Discussed in a previous blog (link at the bottom of the page), subsurface contamination can find its way into habitable buildings via minor breaches in a building’s foundation and/or flooring. Source area removal, or direct removal of the contaminated soil and/or groundwater, is the best option for long-term cleanup goals. However, to protect building inhabitants in the interim, installation of a sub-slab depressurization system (SSDS) is a tried and tested method to prevent harmful vapors from entering the building. It is crucial to remember that an SSDS is not the most efficient option for long-term site remediation, although there are some remedial benefits including oxygenating of the contaminants.
As its name implies, an SSDS is typically used under any building that sits on a concrete floor. A well-functioning system creates a negative pressure field surrounding the underside of the building, where target VOCs can be “collected” and exhausted to an outdoor, atmospheric vent. An SSDS typically consists of a series of one or more collection and exhaust pipes, paired with a fan to draw air up from under the foundation.
For an existing building, the first step in designing an SSDS is to thoroughly inspect the foundation for any cracking that could act a route for vapor intrusion; once identified, all cracks should be sealed with a non-VOC-containing material to prevent additional gas from entering. This will also help to enhance the negative pressure field beneath the buildings.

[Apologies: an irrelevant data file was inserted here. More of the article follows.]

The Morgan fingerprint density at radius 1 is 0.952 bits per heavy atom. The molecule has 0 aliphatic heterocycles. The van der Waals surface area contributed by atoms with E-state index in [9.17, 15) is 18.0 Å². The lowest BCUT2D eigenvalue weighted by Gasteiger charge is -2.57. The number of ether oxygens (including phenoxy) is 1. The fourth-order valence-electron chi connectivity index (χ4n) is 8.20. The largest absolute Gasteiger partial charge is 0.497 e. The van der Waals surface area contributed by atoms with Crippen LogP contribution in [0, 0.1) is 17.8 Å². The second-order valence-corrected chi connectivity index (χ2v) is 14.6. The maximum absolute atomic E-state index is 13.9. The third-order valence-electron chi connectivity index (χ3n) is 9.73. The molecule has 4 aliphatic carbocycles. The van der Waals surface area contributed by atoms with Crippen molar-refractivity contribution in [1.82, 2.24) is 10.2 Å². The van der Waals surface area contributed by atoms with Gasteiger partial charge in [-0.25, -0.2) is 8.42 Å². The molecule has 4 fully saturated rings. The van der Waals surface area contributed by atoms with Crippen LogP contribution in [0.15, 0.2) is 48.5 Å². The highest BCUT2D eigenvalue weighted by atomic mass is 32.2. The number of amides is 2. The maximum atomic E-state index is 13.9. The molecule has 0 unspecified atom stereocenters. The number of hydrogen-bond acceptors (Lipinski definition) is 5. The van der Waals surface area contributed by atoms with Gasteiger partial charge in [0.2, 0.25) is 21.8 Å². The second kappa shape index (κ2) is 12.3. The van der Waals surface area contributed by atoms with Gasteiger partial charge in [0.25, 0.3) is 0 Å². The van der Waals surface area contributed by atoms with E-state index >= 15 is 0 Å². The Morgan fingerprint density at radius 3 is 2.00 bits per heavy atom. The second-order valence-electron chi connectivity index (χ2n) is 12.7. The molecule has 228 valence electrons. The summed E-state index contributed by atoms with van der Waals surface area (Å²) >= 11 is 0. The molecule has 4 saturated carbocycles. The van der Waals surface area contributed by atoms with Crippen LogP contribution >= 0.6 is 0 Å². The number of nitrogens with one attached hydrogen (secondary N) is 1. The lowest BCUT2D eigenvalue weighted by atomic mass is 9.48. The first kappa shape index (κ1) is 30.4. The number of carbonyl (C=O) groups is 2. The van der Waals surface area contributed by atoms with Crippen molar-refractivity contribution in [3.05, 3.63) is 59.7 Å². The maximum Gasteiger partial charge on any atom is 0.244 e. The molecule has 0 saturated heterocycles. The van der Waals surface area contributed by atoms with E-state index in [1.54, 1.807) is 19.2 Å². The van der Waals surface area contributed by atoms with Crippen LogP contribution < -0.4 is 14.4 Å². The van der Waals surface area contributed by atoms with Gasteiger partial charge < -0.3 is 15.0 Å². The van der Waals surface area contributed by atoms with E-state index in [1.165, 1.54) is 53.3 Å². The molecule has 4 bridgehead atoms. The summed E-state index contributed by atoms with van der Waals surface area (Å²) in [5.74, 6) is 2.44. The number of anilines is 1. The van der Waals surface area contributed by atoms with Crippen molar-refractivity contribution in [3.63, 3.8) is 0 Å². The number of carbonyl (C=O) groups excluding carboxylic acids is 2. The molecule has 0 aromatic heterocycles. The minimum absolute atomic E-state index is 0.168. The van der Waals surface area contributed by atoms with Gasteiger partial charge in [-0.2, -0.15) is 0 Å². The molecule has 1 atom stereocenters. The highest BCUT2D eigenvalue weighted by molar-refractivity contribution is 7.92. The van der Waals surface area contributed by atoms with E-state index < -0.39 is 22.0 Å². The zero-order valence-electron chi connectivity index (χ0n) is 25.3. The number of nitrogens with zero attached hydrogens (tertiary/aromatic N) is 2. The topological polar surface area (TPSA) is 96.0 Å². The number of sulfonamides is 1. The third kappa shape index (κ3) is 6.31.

In order to determine the final location of extraction points, several small diameter test holes (less than one inch) shall be drilled into the building slab to evaluate potential for a negative pressure field. A vacuum is applied to a given hole, and the pressure drops at surrounding holes are measured.
Once this analysis is complete, a final extraction point (or points) shall be selected. A hole is drilled into the slab to place the piping; the bottom portion of piping shall be surrounded by crushed stone or similar material for maximum system effectiveness. This piping shall lead to an outdoor exhaust point, where contaminated soil vapors can be exchanged with the open atmosphere.
If desired, the system can be equipped with an alarm to indicate loss of power or vacuum.
Walden has a team of team of experienced engineers and scientists who can help with SSDS design and other vapor intrusion issues. Please give us a call at (516) 624-7200, (518) 698-3012, or (845) 745-0888 to discuss your next job today!